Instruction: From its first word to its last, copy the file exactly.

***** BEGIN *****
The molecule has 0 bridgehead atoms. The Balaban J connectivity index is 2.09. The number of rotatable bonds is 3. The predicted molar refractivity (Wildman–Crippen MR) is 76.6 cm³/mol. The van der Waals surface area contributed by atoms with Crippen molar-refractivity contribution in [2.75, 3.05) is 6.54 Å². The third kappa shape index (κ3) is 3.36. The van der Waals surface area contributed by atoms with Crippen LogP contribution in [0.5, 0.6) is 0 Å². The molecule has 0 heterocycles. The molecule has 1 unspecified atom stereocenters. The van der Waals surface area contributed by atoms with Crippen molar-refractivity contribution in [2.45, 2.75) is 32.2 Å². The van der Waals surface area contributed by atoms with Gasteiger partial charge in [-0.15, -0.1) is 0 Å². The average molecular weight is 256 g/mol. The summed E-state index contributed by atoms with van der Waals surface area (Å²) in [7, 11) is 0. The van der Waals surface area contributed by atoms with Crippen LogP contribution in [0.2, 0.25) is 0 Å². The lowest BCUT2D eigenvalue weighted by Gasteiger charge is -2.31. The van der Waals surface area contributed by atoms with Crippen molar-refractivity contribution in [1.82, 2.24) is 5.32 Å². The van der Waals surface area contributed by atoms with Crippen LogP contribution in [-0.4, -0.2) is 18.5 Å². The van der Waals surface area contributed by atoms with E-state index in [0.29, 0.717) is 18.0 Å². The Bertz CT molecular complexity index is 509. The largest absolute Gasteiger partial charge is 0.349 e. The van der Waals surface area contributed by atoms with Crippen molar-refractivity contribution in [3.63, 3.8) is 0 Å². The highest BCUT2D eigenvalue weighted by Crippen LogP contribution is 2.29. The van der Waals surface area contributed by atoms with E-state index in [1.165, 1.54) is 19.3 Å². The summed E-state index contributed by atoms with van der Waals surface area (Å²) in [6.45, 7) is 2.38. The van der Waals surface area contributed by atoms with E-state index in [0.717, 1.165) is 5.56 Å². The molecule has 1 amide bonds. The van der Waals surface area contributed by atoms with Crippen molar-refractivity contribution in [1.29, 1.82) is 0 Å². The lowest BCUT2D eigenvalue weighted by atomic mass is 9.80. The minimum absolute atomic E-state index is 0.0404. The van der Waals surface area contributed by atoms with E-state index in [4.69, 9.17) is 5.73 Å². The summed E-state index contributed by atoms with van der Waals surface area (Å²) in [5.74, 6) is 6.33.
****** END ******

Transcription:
The molecule has 0 bridgehead atoms. The Balaban J connectivity index is 2.09. The number of rotatable bonds is 3. The predicted molar refractivity (Wildman–Crippen MR) is 76.6 cm³/mol. The van der Waals surface area contributed by atoms with Crippen molar-refractivity contribution in [2.75, 3.05) is 6.54 Å². The third kappa shape index (κ3) is 3.36. The van der Waals surface area contributed by atoms with Crippen LogP contribution in [0.5, 0.6) is 0 Å². The molecule has 0 heterocycles. The molecule has 1 unspecified atom stereocenters. The van der Waals surface area contributed by atoms with Crippen molar-refractivity contribution in [2.45, 2.75) is 32.2 Å². The van der Waals surface area contributed by atoms with Gasteiger partial charge in [-0.15, -0.1) is 0 Å². The average molecular weight is 256 g/mol. The summed E-state index contributed by atoms with van der Waals surface area (Å²) in [7, 11) is 0. The van der Waals surface area contributed by atoms with Crippen LogP contribution in [0.2, 0.25) is 0 Å². The lowest BCUT2D eigenvalue weighted by Gasteiger charge is -2.31. The van der Waals surface area contributed by atoms with Crippen molar-refractivity contribution in [1.82, 2.24) is 5.32 Å². The van der Waals surface area contributed by atoms with Crippen LogP contribution in [-0.4, -0.2) is 18.5 Å². The van der Waals surface area contributed by atoms with E-state index in [0.29, 0.717) is 18.0 Å². The Bertz CT molecular complexity index is 509. The largest absolute Gasteiger partial charge is 0.349 e. The van der Waals surface area contributed by atoms with Crippen molar-refractivity contribution in [3.63, 3.8) is 0 Å². The highest BCUT2D eigenvalue weighted by Crippen LogP contribution is 2.29. The van der Waals surface area contributed by atoms with E-state index in [1.165, 1.54) is 19.3 Å². The summed E-state index contributed by atoms with van der Waals surface area (Å²) in [6.45, 7) is 2.38. The van der Waals surface area contributed by atoms with E-state index in [0.717, 1.165) is 5.56 Å². The molecule has 1 amide bonds. The van der Waals surface area contributed by atoms with Crippen molar-refractivity contribution in [1.29, 1.82) is 0 Å². The lowest BCUT2D eigenvalue weighted by atomic mass is 9.80. The minimum absolute atomic E-state index is 0.0404. The van der Waals surface area contributed by atoms with E-state index in [4.69, 9.17) is 5.73 Å². The summed E-state index contributed by atoms with van der Waals surface area (Å²) in [5.74, 6) is 6.33.